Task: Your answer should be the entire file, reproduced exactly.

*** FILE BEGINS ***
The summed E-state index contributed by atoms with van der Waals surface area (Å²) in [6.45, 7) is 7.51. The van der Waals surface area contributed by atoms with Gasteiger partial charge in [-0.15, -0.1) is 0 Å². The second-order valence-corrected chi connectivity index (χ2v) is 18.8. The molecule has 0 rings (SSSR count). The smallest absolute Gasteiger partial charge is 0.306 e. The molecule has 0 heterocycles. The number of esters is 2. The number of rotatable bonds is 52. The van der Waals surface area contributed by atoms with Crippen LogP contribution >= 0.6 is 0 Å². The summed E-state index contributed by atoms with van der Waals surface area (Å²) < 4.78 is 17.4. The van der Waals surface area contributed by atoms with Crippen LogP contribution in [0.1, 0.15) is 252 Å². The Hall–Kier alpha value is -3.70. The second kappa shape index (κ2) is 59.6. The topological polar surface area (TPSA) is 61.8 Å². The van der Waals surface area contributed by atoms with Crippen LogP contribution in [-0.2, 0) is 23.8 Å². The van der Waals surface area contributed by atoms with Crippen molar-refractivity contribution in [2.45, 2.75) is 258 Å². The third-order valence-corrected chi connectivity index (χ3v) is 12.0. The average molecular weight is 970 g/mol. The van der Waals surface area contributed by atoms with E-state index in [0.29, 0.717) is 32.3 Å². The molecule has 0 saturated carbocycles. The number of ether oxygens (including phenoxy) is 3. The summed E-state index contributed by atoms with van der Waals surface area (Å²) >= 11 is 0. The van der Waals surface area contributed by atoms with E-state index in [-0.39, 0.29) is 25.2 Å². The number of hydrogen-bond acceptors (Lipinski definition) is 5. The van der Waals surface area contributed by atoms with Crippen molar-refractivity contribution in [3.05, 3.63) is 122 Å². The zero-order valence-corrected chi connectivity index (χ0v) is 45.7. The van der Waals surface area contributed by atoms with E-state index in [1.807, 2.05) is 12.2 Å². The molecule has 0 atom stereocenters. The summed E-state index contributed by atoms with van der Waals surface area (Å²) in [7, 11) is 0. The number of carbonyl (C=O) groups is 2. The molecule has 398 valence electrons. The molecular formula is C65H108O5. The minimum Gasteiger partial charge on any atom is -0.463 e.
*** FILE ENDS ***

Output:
The summed E-state index contributed by atoms with van der Waals surface area (Å²) in [6.45, 7) is 7.51. The van der Waals surface area contributed by atoms with Gasteiger partial charge in [-0.15, -0.1) is 0 Å². The second-order valence-corrected chi connectivity index (χ2v) is 18.8. The molecule has 0 rings (SSSR count). The smallest absolute Gasteiger partial charge is 0.306 e. The molecule has 0 heterocycles. The number of esters is 2. The number of rotatable bonds is 52. The van der Waals surface area contributed by atoms with Crippen LogP contribution >= 0.6 is 0 Å². The summed E-state index contributed by atoms with van der Waals surface area (Å²) < 4.78 is 17.4. The van der Waals surface area contributed by atoms with Crippen LogP contribution in [0.1, 0.15) is 252 Å². The Hall–Kier alpha value is -3.70. The second kappa shape index (κ2) is 59.6. The topological polar surface area (TPSA) is 61.8 Å². The van der Waals surface area contributed by atoms with Crippen LogP contribution in [-0.2, 0) is 23.8 Å². The van der Waals surface area contributed by atoms with Crippen molar-refractivity contribution in [2.45, 2.75) is 258 Å². The third-order valence-corrected chi connectivity index (χ3v) is 12.0. The average molecular weight is 970 g/mol. The van der Waals surface area contributed by atoms with E-state index in [0.29, 0.717) is 32.3 Å². The molecule has 0 saturated carbocycles. The number of ether oxygens (including phenoxy) is 3. The summed E-state index contributed by atoms with van der Waals surface area (Å²) >= 11 is 0. The van der Waals surface area contributed by atoms with E-state index in [-0.39, 0.29) is 25.2 Å². The number of hydrogen-bond acceptors (Lipinski definition) is 5. The van der Waals surface area contributed by atoms with Crippen molar-refractivity contribution in [3.05, 3.63) is 122 Å². The zero-order valence-corrected chi connectivity index (χ0v) is 45.7. The van der Waals surface area contributed by atoms with E-state index in [1.807, 2.05) is 12.2 Å². The molecule has 0 atom stereocenters. The summed E-state index contributed by atoms with van der Waals surface area (Å²) in [7, 11) is 0. The number of carbonyl (C=O) groups is 2. The molecule has 398 valence electrons. The molecular formula is C65H108O5. The minimum Gasteiger partial charge on any atom is -0.463 e.